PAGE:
Halloween Pennant

10 August, 2014        Halloween Pennant

I just couldn’t resist that great name. That’s the actual name of a dragonfly I photographed this week – it’s called a “Halloween Pennant (Celithemis eponina).” Have a look:

"Halloween Pennant" - great looking name for a great looking insect. Open freshwater mussel shell in the background.

“Halloween Pennant” – great name for a great looking insect. Open freshwater mussel shell in the background.

I was most interested in “Pennant” – I’d never heard that before. When I googled it, I read that  “…this dragonfly gets its name…when it is perched on the very tip of a stalk of grass and is blown about by even the slightest wind.” Just like a pennant! Just like in the picture I was fortunate enough to take. Very interesting. Other broad categories of dragonflies are called skimmers, hawkers, darters, darners, chasers and more, largely based on a frequent behavior of the dragonflies in each category. “Pennant” – it wasn’t intuitive. But when you see the picture I took – on my first try – it’s easy to see where the name comes from.

 

The “Halloween” part of the name I suppose comes from the coloring. Very autumnal even though it’s still mid-summer. All that bright orange and brown. The “Pennant” part also I suppose comes from the fact that they’re more still water insects than flowing water. I took this picture on the edge of one of the two ponds at West Creek Business Park. Not near the river where I do most of my photography.

 

I wasn’t at West Creek to photograph dragonflies that day – I wasn’t even there to take pictures. I was there riding my bicycle and I’d seen the first killdeers of the year running around the edge of the lake. The pictures I’m embarrassed to say were awful; here’s the best one:

Killdeer - Charadrius vociferus

Killdeer – Charadrius vociferus

Notice the second half of the scientific (“binomial”) name? “Vociferus“? There is no such thing as a quiet killdeer. Even their common name (“killdeer”) is because of the sound they make.

I promise there will be better killdeer pictures soon. They’re charming birds and quite attractive. It’s funny that I was trying to get the killdeers and although I missed them I ended up with a new dragonfly. Another thing that surprised me right there – right on the edge of that lake – were large mussel shells scattered all along the shoreline. They don’t photograph particularly well (in my opinion) but here’s one for an idea:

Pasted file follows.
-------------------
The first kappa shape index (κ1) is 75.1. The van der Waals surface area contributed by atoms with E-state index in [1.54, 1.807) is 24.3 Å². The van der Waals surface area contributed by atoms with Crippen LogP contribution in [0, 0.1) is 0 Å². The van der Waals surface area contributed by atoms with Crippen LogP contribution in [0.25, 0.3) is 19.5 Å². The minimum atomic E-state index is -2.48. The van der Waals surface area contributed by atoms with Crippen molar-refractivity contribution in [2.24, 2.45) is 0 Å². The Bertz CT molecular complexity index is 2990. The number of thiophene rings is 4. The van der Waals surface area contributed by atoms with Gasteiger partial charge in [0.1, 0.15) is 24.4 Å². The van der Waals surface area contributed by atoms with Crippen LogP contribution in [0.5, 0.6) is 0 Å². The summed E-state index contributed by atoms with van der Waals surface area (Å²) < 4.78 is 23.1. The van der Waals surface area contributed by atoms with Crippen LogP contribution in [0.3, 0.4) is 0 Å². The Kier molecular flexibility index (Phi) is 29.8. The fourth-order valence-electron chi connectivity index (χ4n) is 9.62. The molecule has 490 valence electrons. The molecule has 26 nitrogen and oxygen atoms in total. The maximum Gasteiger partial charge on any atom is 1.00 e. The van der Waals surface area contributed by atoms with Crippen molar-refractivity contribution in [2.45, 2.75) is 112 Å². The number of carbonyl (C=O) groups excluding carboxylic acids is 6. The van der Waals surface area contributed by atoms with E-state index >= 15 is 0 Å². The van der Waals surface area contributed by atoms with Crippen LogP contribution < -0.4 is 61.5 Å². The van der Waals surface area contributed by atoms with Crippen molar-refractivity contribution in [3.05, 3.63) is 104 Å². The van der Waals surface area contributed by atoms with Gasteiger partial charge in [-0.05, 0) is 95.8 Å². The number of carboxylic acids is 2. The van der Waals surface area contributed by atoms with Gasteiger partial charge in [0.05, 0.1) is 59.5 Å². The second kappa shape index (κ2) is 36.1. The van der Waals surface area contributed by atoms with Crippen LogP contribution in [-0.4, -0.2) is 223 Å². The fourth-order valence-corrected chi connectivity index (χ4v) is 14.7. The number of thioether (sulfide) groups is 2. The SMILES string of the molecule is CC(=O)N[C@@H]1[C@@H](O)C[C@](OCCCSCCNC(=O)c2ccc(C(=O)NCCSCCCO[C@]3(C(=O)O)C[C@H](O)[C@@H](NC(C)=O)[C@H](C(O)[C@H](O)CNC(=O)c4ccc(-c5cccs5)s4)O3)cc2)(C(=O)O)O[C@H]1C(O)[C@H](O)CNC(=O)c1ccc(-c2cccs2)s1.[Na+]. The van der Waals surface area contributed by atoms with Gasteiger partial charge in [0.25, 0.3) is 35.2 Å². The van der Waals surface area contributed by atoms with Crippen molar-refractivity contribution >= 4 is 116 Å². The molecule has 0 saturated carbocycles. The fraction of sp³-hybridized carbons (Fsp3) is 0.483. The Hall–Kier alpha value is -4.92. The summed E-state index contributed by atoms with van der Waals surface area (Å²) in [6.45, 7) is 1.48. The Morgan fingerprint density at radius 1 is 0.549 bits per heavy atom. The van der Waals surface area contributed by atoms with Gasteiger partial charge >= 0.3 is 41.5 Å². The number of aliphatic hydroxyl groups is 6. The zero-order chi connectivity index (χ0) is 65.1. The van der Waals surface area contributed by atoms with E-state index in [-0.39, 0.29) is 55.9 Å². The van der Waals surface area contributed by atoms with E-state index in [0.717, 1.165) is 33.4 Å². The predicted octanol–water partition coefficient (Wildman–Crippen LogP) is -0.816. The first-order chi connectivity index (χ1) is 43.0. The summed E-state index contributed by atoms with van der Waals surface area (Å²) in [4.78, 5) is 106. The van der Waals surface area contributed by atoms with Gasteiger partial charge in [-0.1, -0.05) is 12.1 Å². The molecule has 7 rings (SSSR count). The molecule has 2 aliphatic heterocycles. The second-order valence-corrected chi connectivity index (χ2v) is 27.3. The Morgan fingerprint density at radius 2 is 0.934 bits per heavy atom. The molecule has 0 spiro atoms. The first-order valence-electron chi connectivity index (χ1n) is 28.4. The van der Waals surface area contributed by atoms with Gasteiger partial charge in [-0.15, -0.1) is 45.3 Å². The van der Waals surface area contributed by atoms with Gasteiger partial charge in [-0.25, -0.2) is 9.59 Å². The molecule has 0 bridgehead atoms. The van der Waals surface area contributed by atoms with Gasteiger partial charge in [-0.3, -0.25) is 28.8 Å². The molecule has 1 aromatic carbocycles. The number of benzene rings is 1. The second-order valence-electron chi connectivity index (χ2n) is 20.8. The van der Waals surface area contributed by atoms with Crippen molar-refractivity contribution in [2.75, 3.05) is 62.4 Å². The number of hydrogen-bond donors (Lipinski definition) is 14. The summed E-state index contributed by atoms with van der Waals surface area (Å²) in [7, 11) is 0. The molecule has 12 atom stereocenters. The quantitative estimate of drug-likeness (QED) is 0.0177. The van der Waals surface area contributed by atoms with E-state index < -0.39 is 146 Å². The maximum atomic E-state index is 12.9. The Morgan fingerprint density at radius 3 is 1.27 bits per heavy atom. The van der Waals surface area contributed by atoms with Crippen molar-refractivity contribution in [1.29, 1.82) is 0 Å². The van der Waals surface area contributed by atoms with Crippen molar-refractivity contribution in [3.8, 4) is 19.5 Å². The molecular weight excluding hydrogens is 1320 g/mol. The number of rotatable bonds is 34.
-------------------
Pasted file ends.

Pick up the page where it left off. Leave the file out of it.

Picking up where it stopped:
Freshwater mussel - some lucky raccoon has been dining on seafood

Freshwater mussel – some lucky raccoon has been dining on seafood

Flowers in August are getting few and far between but the ones left are showy. A few yards from the killdeers and the mussel and perhaps directly underneath the Halloween Pennant was this puffy white flower with a bee inside:

The FIRST flower with a bee inside I photographed today

The FIRST flower with a bee inside I photographed today

According to the time stamp on my camera I took that at 11:13 AM on Thursday at  West Creek. That afternoon I went hiking at Pony Pasture – 10 miles east of West Creek – with a buddy of mine. Flowers were blooming next to the water there. On the next picture it’s the same day and the time stamp says 3:51 PM. Look at this flower with a bee inside:

The SECOND flower picture I took with a bee inside - the same day.

The SECOND flower with a bee inside – the same day.

Everybody’s stocking up.

 

On my way to the Y, I stopped in a neighborhood near me to photograph these yuccas. Always elegant:

Beautiful. And very, very tough.

Beautiful. And very, very tough.

Speaking of elegant, Evie bought this plant in a much more bedraggled condition several years ago for ninety-nine cents. She nursed it back to health and it looks graceful on our mantle with the morning sun lighting it up:

Delicate and lovely

Delicate and lovely

 When the sun is shining in our living room window, Mackey (the black dog) and Turner tend to lie around. They also do that when the sun is not shining in our living room window. I think they’re just saving their energy for Pony Pasture:

Slackers. I'm sorry, there's just no other word to describe them.

Slackers. I’m sorry, there’s just no other word to describe them.

Mackey and Turner get far too much attention. But they’re dogs; that’s just the way they are. I have a cat as well, “Dash.” He lies around too, but he’s not a slacker. Look at this guy – he lies around with personality:

See what I mean? Dash lies around actively.

See what I mean? Dash lies around actively.

Not a huge post this week. I hope your week is a great one and I look forward to seeing you here again (hopefully!) next Sunday. Until then, 

Jay

PS A picture I took at Pony Pasture one morning this week:

Always peaceful

Always peaceful

 

About Jay McLaughlin

I am a rehabilitation counselor. I have many friends with autism and traumatic brain injuries. They help me learn new things constantly. I hike with dogs at the James River in Richmond - a lot. I've completed an Iron distance triathlon a year for 11 years. My most recent was in Wilmington, NC in November, 2013. I currently compete in mid-distance triathlons. And work and hike and take pictures and write and eat.
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2 Responses to Halloween Pennant

  1. Katie Phalen says:

    The flowers with bees inside are hibiscus. They are probably two different varieties or subspecies of H. palustris aka rose mallow or swamp mallow.

  2. Thank you! I always think the flowers are gone when the days get hot and long. Then these big showy ones appear and I get them mixed up. They sure are fun to take pictures of though! Thanks for the clarification,

    Jay

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